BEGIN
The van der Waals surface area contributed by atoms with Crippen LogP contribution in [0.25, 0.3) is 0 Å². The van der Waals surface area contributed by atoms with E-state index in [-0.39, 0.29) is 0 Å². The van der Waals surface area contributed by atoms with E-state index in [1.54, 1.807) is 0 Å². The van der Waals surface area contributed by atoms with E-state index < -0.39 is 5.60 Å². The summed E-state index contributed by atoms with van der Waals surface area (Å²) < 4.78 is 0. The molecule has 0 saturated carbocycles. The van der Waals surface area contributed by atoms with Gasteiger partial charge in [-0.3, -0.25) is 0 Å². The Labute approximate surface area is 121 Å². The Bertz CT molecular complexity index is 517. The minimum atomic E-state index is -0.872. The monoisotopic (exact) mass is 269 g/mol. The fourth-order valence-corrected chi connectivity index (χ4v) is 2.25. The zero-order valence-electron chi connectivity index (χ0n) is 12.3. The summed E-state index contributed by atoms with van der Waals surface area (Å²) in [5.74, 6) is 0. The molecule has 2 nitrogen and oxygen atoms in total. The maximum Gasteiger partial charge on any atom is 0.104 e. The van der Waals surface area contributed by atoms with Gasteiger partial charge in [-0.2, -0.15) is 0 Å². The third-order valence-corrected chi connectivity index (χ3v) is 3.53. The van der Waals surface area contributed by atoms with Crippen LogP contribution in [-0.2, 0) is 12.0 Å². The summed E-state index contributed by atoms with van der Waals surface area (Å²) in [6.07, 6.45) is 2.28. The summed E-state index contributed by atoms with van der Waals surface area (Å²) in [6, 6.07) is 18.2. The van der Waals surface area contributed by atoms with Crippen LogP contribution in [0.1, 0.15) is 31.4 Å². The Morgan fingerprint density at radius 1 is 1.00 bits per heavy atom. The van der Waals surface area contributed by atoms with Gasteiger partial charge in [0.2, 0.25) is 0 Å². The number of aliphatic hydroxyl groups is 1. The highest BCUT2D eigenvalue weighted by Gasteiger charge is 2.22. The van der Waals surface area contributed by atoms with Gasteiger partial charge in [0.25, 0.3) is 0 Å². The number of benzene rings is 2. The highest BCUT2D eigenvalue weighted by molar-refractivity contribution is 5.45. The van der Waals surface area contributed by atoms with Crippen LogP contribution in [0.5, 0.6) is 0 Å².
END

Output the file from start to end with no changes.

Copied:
The van der Waals surface area contributed by atoms with Crippen LogP contribution in [0.25, 0.3) is 0 Å². The van der Waals surface area contributed by atoms with E-state index in [-0.39, 0.29) is 0 Å². The van der Waals surface area contributed by atoms with E-state index in [1.54, 1.807) is 0 Å². The van der Waals surface area contributed by atoms with E-state index < -0.39 is 5.60 Å². The summed E-state index contributed by atoms with van der Waals surface area (Å²) < 4.78 is 0. The molecule has 0 saturated carbocycles. The van der Waals surface area contributed by atoms with Gasteiger partial charge in [-0.3, -0.25) is 0 Å². The Labute approximate surface area is 121 Å². The Bertz CT molecular complexity index is 517. The minimum atomic E-state index is -0.872. The monoisotopic (exact) mass is 269 g/mol. The fourth-order valence-corrected chi connectivity index (χ4v) is 2.25. The zero-order valence-electron chi connectivity index (χ0n) is 12.3. The summed E-state index contributed by atoms with van der Waals surface area (Å²) in [5.74, 6) is 0. The molecule has 2 nitrogen and oxygen atoms in total. The maximum Gasteiger partial charge on any atom is 0.104 e. The van der Waals surface area contributed by atoms with Gasteiger partial charge in [-0.2, -0.15) is 0 Å². The third-order valence-corrected chi connectivity index (χ3v) is 3.53. The van der Waals surface area contributed by atoms with Crippen LogP contribution in [-0.2, 0) is 12.0 Å². The summed E-state index contributed by atoms with van der Waals surface area (Å²) in [6.07, 6.45) is 2.28. The summed E-state index contributed by atoms with van der Waals surface area (Å²) in [6, 6.07) is 18.2. The van der Waals surface area contributed by atoms with Crippen LogP contribution in [0.1, 0.15) is 31.4 Å². The Morgan fingerprint density at radius 1 is 1.00 bits per heavy atom. The van der Waals surface area contributed by atoms with Gasteiger partial charge in [0.2, 0.25) is 0 Å². The number of aliphatic hydroxyl groups is 1. The highest BCUT2D eigenvalue weighted by Gasteiger charge is 2.22. The van der Waals surface area contributed by atoms with Gasteiger partial charge in [0.25, 0.3) is 0 Å². The number of benzene rings is 2. The highest BCUT2D eigenvalue weighted by molar-refractivity contribution is 5.45. The van der Waals surface area contributed by atoms with Crippen LogP contribution in [0.5, 0.6) is 0 Å².